It is true that "a plaintiff may plead himself out of court by attaching documents to the complaint that indicate that he or she is not entitled to judgment." N. Ind. Gun & Outdoor Shows, Inc., 163 F.3d 449, 455 (7th Cir. 1998) (hereinafter NIGOS). Further, "[i]t is a well-settled rule that when a written instrument contradicts allegations in the complaint to which it is attached, the exhibit trumps the allegations." Id. at 454. The Seventh Circuit has cautioned, however, against reading the rule too broadly. Id. at 455. In NIGOS, the court distinguished between attached documents that themselves form the basis of the claim, such as contracts or loan agreements, and documents attached for reasons unrelated to their truth. Thus, for example, a written contract attached to a complaint will defeat invocation of the Statute of Frauds, and a document disclosing what the complaint alleges it concealed will defeat the allegation of concealment. Id. While the Seventh Circuit found that the rule that a plaintiff adopts as true every word of an attached document in those circumstances makes sense, the court was "not inclined to apply such a rule in the case of letters written by the opposition for what could be self-serving purposes." Id. In NIGOS, the city of South Bend refused to allow gun shows in a city facility. The plaintiff alleged that the policy was an impermissible content-based restriction on speech, but attached letters to its complaint written by city officials indicating that the no firearm and ammunition policy had been adopted for safety reasons. The court held that the statements in the attached letters did not preempt plaintiff's allegation of improper speech restrictions. Id. at 457. Likewise, here, unilateral statements from corrections officials that Mr. Bond received appropriate treatment do not preempt the allegations in his complaint that Dr. Doughty and Dr. Gonzalez were aware of his medical conditions and failed to treat them adequately. Mr. Bond's complaint therefore sufficiently states a claim against Dr. Doughty and Dr. Gonzalez for deliberate indifference to serious medical needs in violation of the Eighth and Fourteenth Amendments.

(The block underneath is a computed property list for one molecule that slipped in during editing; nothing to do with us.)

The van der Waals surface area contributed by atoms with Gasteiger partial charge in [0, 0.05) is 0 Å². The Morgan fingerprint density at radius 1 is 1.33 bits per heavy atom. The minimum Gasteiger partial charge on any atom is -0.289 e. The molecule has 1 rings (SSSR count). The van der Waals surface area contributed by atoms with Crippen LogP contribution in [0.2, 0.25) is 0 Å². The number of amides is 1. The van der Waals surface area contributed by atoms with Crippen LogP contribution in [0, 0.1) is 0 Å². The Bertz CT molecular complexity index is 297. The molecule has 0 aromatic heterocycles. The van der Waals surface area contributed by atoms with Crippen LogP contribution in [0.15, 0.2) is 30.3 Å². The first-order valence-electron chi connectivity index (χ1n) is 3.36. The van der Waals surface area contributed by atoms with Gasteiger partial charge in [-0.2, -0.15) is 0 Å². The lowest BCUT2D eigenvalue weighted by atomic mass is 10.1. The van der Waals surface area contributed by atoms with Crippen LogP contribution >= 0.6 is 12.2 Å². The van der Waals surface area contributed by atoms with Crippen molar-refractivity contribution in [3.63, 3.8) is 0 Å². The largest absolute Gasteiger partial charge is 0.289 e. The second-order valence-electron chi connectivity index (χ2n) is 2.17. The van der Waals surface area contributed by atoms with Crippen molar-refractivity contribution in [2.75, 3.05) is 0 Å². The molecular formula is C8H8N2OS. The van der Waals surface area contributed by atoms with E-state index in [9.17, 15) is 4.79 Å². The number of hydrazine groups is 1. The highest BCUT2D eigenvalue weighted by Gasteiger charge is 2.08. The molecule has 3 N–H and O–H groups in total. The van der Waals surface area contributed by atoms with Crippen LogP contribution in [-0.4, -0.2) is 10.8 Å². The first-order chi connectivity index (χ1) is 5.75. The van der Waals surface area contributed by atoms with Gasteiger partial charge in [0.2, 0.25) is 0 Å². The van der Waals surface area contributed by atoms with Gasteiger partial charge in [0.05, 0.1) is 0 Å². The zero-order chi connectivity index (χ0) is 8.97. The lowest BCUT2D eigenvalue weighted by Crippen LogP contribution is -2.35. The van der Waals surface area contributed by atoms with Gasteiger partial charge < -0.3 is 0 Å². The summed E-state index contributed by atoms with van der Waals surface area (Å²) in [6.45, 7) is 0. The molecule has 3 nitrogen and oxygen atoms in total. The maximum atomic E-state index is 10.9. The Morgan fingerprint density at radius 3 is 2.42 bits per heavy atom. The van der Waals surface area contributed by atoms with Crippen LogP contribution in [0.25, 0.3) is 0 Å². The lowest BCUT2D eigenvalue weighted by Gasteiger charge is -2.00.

III. Official Capacity Claims

Mr. Send's complaint states that he is suing Dr. Doughty and Dr. Gonzalez in their "personal and official capacities." Dr. Doughty and Dr. Gonzalez move to dismiss the official capacity claims against them. State officials are not amenable to suit for damages under § 1983 in their official capacity. Arizonans for Official English v. Arizona, 520 U.S. 43, 69 n. 24 (1997). State officials in their official capacity are, however, amenable to suit for injunctive relief. Power v. Summers, 226 F.3d 815, 819 (7th Cir. 2000) ("[O]fficial-capacity suits against state officials that seek only injunctive relief are permitted by 42 U.S.C. § 1983, and not forbidden by the Eleventh Amendment.") (internal citations omitted).*fn3

Mr. Bond seeks injunctive relief ordering that he be "schedule[d] to see medical personnel with qualified expertise for his serious medical problems and conditions." Dr. Doughty and Dr. Gonzalez argue that injunctive relief is inappropriate because Mr. Bond has alleged only past harm, unaccompanied by a continuing adverse affect. See O'Shea v. Littleton, 414 U.S. 488, 495-96 (1974). While Mr. Bond clearly alleges an ongoing violation of his Eighth Amendment rights, (Compl. ¶ 3), Dr. Doughty and Dr. Gonzalez base their argument on the fact that there is no ongoing violation with respect to them; Mr. Bond has been transferred back to Stateville, and there is no allegation either that they will practice medicine at Stateville, or that Mr. Bond will return to Pinckneyville.

Dr. Doughty and Dr. Gonzalez are correct. The allowance of official capacity suits against state officials for injunctive relief is an exception to the general rule of Eleventh Amendment immunity, carved out in Ex parte Young, 209 U.S. 123 (1908). This exception "permits federal courts to enjoin state officials to conform their conduct to requirements of federal law." Milliken v. Bradley, 433 U.S. 267, 289 (1977). Thus, were Mr. Bond currently housed at Pinckneyville, I could enjoin Dr. Doughty and Dr. Gonzalez to provide him with treatment in conformity with federal law. As Mr. Bond is currently ...